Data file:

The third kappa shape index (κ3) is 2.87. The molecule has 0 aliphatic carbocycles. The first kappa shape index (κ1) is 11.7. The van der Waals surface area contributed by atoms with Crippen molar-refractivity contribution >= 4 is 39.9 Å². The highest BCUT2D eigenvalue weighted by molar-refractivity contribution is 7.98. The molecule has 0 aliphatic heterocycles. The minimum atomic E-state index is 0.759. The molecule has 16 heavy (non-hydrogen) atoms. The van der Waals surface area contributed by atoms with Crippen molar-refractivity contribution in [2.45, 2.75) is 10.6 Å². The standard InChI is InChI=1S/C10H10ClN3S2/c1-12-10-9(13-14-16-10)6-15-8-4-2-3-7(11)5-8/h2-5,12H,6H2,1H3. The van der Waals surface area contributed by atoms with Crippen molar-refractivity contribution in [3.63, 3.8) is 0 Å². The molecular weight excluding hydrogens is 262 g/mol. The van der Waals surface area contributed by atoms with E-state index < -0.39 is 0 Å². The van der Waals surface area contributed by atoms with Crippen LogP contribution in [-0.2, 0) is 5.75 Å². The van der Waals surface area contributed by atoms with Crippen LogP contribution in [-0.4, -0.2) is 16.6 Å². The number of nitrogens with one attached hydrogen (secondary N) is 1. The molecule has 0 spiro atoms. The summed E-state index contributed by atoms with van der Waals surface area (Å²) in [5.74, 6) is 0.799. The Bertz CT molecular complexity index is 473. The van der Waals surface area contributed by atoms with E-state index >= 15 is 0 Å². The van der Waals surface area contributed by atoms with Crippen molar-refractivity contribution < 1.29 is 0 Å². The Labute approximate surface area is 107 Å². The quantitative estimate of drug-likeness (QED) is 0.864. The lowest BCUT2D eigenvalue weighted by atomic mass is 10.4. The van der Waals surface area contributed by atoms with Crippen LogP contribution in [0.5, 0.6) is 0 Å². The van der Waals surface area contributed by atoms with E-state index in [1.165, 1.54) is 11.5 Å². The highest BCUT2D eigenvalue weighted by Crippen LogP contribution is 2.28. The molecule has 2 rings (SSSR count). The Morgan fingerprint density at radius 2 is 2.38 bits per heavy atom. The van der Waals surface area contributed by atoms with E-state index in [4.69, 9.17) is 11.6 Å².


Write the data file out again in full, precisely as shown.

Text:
The third kappa shape index (κ3) is 2.87. The molecule has 0 aliphatic carbocycles. The first kappa shape index (κ1) is 11.7. The van der Waals surface area contributed by atoms with Crippen molar-refractivity contribution >= 4 is 39.9 Å². The highest BCUT2D eigenvalue weighted by molar-refractivity contribution is 7.98. The molecule has 0 aliphatic heterocycles. The minimum atomic E-state index is 0.759. The molecule has 16 heavy (non-hydrogen) atoms. The van der Waals surface area contributed by atoms with Crippen molar-refractivity contribution in [2.45, 2.75) is 10.6 Å². The standard InChI is InChI=1S/C10H10ClN3S2/c1-12-10-9(13-14-16-10)6-15-8-4-2-3-7(11)5-8/h2-5,12H,6H2,1H3. The van der Waals surface area contributed by atoms with Crippen molar-refractivity contribution in [3.63, 3.8) is 0 Å². The molecular weight excluding hydrogens is 262 g/mol. The van der Waals surface area contributed by atoms with E-state index < -0.39 is 0 Å². The van der Waals surface area contributed by atoms with Crippen LogP contribution in [-0.2, 0) is 5.75 Å². The van der Waals surface area contributed by atoms with Crippen LogP contribution in [-0.4, -0.2) is 16.6 Å². The number of nitrogens with one attached hydrogen (secondary N) is 1. The molecule has 0 spiro atoms. The summed E-state index contributed by atoms with van der Waals surface area (Å²) in [5.74, 6) is 0.799. The Bertz CT molecular complexity index is 473. The van der Waals surface area contributed by atoms with E-state index >= 15 is 0 Å². The van der Waals surface area contributed by atoms with Crippen molar-refractivity contribution < 1.29 is 0 Å². The Labute approximate surface area is 107 Å². The quantitative estimate of drug-likeness (QED) is 0.864. The lowest BCUT2D eigenvalue weighted by atomic mass is 10.4. The van der Waals surface area contributed by atoms with Crippen LogP contribution in [0.5, 0.6) is 0 Å². The van der Waals surface area contributed by atoms with E-state index in [1.165, 1.54) is 11.5 Å². The highest BCUT2D eigenvalue weighted by Crippen LogP contribution is 2.28. The molecule has 2 rings (SSSR count). The Morgan fingerprint density at radius 2 is 2.38 bits per heavy atom. The van der Waals surface area contributed by atoms with E-state index in [4.69, 9.17) is 11.6 Å².